So okay, I know this review is 7 months late. I saw Dunkirk in July before I had my blog, but after attending a re-showing at the Odeon last night, I feel compelled to rave once again about Christopher Nolan’s masterpiece.
The first time I saw Dunkirk, I was utterly blown away by its sheer cinematic value. The scale, the practical effects and the stunning cinematography from Hoyte van Hoytema all create a breath-taking piece of film making. Hans Zimmer’s score also orchestrates the thrillingly intense action, utilising a musical technique called ‘The Shepard’s Tone’ to have tension in the music constantly building. I also realised that the narrative was in three parts, with three different time frames, but because of clever editing, I never even clocked onto it.
So that was the first time I watched it.
The second time I watched it, I already knew I was going in for a huge cinematic experience. I began to notice the different time frames, and how they slotted together. And I heard Michael Caine’s small cameo in the film (but I won’t spoil it). However, the major thing I noticed the second time around is that as soon as the stopwatch began clicking, the massive emotional weight of the story suddenly dropped on me like a ton of bricks. The sheer horror of the events, and the gleaming hope that all the soldiers had was suddenly beaming once more. The second-time round, I was obviously still utterly blown away by the film-making, but the emotion of the story finally got to me, and I’m not ashamed to admit that there we’re several moments when I felt tears rolling down my cheeks (especially when ‘home’ appears on the horizon). The stunning, awe-inspiring imagery of Dunkirk really helps to portray the patriotism of such a crippling war defeat. It is a credit to Christopher Nolan that with such a huge scale, the most poignant moments are the human ones, and this is why I loved it quite so much.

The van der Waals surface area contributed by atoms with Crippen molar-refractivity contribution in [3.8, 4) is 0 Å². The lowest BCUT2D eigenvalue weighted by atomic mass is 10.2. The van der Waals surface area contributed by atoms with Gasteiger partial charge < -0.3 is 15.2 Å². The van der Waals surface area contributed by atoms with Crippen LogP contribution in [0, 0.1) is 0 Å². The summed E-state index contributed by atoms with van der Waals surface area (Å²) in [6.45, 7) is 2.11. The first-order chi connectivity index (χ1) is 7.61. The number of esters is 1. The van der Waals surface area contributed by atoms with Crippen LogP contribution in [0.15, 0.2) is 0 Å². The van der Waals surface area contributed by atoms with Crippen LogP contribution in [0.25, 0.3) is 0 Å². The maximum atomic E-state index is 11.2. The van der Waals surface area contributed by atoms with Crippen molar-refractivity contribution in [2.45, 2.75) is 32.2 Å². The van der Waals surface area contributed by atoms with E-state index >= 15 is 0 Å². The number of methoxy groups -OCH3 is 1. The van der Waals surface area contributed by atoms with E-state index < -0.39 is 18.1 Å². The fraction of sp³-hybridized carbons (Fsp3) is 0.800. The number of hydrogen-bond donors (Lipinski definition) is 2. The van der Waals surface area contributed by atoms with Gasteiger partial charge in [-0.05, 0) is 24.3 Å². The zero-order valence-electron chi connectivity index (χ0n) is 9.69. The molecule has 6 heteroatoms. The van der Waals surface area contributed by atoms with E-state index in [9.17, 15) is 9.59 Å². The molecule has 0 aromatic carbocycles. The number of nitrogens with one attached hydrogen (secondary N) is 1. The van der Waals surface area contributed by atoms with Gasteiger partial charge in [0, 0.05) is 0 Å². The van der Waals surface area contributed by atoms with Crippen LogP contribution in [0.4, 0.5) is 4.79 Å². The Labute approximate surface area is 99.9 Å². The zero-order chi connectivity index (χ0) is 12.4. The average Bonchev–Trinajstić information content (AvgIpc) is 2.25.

After re-watching it, I still maintain, perhaps even stronger than before, that the film should win one of the major Academy Awards. It’s a stunning piece of work with perfect direction.